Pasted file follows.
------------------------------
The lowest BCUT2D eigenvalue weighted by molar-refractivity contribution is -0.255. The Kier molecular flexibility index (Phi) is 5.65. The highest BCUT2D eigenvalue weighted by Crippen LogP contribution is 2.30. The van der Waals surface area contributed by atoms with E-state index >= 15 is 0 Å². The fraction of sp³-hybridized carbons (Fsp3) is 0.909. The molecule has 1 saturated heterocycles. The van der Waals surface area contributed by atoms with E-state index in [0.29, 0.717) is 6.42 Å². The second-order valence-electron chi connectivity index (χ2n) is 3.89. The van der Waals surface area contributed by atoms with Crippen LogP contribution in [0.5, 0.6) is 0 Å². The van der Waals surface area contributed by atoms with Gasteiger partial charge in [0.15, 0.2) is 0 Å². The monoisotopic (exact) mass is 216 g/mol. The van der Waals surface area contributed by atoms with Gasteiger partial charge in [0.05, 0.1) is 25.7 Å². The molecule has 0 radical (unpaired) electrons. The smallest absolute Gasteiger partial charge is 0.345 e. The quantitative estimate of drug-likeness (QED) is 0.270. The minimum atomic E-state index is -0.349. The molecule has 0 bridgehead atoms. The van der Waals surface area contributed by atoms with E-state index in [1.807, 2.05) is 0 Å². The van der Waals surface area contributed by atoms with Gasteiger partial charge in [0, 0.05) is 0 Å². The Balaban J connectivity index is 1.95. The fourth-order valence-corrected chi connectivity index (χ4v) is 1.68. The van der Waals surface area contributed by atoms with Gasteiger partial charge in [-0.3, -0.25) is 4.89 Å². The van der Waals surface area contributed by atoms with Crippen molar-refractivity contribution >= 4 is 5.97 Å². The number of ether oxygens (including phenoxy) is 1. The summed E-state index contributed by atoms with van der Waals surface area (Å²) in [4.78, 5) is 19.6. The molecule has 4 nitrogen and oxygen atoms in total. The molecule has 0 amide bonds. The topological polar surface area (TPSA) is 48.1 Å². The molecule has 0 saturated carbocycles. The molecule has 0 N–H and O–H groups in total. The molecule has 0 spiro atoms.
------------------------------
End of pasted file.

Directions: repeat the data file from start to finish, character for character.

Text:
The lowest BCUT2D eigenvalue weighted by molar-refractivity contribution is -0.255. The Kier molecular flexibility index (Phi) is 5.65. The highest BCUT2D eigenvalue weighted by Crippen LogP contribution is 2.30. The van der Waals surface area contributed by atoms with E-state index >= 15 is 0 Å². The fraction of sp³-hybridized carbons (Fsp3) is 0.909. The molecule has 1 saturated heterocycles. The van der Waals surface area contributed by atoms with E-state index in [0.29, 0.717) is 6.42 Å². The second-order valence-electron chi connectivity index (χ2n) is 3.89. The van der Waals surface area contributed by atoms with Crippen LogP contribution in [0.5, 0.6) is 0 Å². The van der Waals surface area contributed by atoms with Gasteiger partial charge in [0.15, 0.2) is 0 Å². The monoisotopic (exact) mass is 216 g/mol. The van der Waals surface area contributed by atoms with Gasteiger partial charge in [0.05, 0.1) is 25.7 Å². The molecule has 0 radical (unpaired) electrons. The smallest absolute Gasteiger partial charge is 0.345 e. The quantitative estimate of drug-likeness (QED) is 0.270. The minimum atomic E-state index is -0.349. The molecule has 0 bridgehead atoms. The van der Waals surface area contributed by atoms with E-state index in [1.807, 2.05) is 0 Å². The van der Waals surface area contributed by atoms with Gasteiger partial charge in [0, 0.05) is 0 Å². The Balaban J connectivity index is 1.95. The fourth-order valence-corrected chi connectivity index (χ4v) is 1.68. The van der Waals surface area contributed by atoms with Gasteiger partial charge in [-0.3, -0.25) is 4.89 Å². The van der Waals surface area contributed by atoms with Crippen molar-refractivity contribution >= 4 is 5.97 Å². The number of ether oxygens (including phenoxy) is 1. The summed E-state index contributed by atoms with van der Waals surface area (Å²) in [4.78, 5) is 19.6. The molecule has 4 nitrogen and oxygen atoms in total. The molecule has 0 amide bonds. The topological polar surface area (TPSA) is 48.1 Å². The molecule has 0 saturated carbocycles. The molecule has 0 N–H and O–H groups in total. The molecule has 0 spiro atoms.